The Beethoven Obsession. The story of Gerard Willems recording of all Beethoven’s piano works on the Stuart piano

Brendan Ward
Biography, Books, Musicology
Sydney: NewSouth Publishing, 2013, 269pp.
ISBN 9781742233956 (pbk)
Reviewed by , January 1st, 2015

Ward recounts the fascinating story of three men, and their project to record the complete Beethoven piano works on the unique Australian made Stuart piano. These three men are Brendan Ward a former TV cameraman from Kingaroy QLD, Wayne Stuart the piano designer and pianist, and Sydney Conservatorium academic Gerard Willems, the Dutch immigrant who had to live in Nissen huts at Scheyville, Northwest Sydney as a child. It’s a very enjoyable even compelling read of a fascinating and inspiring story and very well put together with accounts of the recording project interposed with stories of Beethoven’s life and the circumstances surrounding each work’s creation.

The opening chapter title sets the tone: “Bodgies, widgies and Beethoven”; Ward sets out to weave the strands of separate lives together and of course to justify the whole venture. Needless to say it’s a subjective account that at times veers to excess with some of the opinions in the book stated as fact, but the adventure is an extraordinary one worth telling.

Gerard Willems with a Stuart piano

Gerard Willems with a Stuart piano

It describes Stuart’s passion for stripping down and re-building pianos as other Australians would do with old Holdens, Ward’s fascination for Beethoven, recording the complete sonatas, something never done before in Australia, and Willems’ own interesting life in music from his childhood in the Netherlands to his academic position at the Sydney Conservatorium.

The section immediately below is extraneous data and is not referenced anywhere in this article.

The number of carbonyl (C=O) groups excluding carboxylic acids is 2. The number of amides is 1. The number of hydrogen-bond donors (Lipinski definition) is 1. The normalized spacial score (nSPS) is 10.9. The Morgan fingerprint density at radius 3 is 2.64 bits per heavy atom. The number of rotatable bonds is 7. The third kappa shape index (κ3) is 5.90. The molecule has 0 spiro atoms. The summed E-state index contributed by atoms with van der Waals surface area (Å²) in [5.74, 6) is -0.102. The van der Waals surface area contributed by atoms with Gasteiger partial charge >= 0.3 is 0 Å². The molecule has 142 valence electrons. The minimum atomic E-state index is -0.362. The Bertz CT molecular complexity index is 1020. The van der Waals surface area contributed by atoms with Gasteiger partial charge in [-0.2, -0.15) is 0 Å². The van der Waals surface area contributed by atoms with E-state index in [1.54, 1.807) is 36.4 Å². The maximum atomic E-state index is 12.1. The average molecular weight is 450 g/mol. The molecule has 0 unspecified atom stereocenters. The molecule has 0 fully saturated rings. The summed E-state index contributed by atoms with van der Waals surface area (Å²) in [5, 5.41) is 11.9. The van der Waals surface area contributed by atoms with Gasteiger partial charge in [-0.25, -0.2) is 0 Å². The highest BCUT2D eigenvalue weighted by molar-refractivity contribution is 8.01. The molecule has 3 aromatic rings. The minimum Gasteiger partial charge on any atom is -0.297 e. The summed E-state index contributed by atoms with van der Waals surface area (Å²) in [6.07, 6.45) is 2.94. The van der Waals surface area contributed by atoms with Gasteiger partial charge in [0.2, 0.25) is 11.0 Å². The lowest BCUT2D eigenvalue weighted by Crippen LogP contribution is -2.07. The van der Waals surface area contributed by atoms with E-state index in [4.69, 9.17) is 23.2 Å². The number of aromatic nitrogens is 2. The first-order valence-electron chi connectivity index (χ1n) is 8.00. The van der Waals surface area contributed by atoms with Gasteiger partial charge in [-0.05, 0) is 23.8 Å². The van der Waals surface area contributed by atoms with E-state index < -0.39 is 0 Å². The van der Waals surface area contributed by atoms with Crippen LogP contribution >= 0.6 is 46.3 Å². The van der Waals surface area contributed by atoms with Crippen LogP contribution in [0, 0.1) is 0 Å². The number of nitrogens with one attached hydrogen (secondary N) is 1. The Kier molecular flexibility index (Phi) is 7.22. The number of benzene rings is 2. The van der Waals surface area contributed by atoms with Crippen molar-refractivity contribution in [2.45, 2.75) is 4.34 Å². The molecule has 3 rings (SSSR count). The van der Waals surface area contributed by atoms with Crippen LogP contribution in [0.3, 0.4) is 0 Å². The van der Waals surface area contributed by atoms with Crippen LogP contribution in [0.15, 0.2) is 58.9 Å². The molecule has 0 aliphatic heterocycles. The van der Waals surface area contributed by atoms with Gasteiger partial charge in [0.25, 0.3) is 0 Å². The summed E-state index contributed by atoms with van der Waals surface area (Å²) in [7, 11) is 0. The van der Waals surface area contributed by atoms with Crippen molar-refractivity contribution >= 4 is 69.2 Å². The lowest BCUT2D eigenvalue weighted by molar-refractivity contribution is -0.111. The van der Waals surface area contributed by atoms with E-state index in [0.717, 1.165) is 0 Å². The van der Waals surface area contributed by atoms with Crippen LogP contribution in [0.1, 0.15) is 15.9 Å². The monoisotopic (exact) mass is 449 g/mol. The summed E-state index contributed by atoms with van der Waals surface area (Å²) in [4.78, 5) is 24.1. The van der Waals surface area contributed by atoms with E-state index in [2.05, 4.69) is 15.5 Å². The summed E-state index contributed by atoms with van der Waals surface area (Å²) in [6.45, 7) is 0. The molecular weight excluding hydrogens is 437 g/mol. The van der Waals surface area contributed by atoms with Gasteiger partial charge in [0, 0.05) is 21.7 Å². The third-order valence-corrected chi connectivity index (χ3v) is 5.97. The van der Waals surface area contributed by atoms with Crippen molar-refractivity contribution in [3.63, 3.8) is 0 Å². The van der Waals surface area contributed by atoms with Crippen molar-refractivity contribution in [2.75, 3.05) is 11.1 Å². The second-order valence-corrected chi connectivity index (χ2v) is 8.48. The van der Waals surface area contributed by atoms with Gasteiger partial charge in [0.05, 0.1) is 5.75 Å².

There are some great anecdotes ranging from recitals in sleepy Kingaroy in 1957 to Tognetti and Willems performing the Kreutzer Sonata at a Mudgee winery after a barbecue and a concert that didn’t turn out as expected. Willems even performed the Sonata No. 32 opus 111 in Adelaide with Nigel Kellaway in drag screaming obscenities and swinging nude over the piano. Other interesting stories recount Stuart having to defend and explain his piano to a hostile pro-Steinway crowd in Wales shortly before a Piers Lane recital that was finally a success, and the drama of Willems’ concerts in Jerusalem in the midst of Israeli-Palestinian hostilities in 2000.

Brendan Ward

Brendan Ward

The whole venture was a success in marketing and funding: visiting dignitaries would even receive The Beethoven Complete Sonatas instead of kangaroo embossed cufflinks. Unfortunately the promotion could never quite compete with sport in Australia, especially around Olympics time with one CD launch being omitted from the news in favour of a rugby team climbing the bridge.

On a sad note, by the end of the book Stuart piano production is being wound back, mothballed; the odyssey from the farms and forests of Tasmania where a young Wayne Stuart became obsessed with pianos and their “gizzards” to the success against the odds may be coming to an end. However Willems continues performing, the CDs continue to sell and reach a new public, and the Beethoven obsession continues!

VIEW: The Beethoven Obsession – Interview with Gerard Willems.

VIEW: Interviews with Brendan Ward, Michael Kirby and Carl Vine.

See the Music Reviews section of this website for a review of the recordings.

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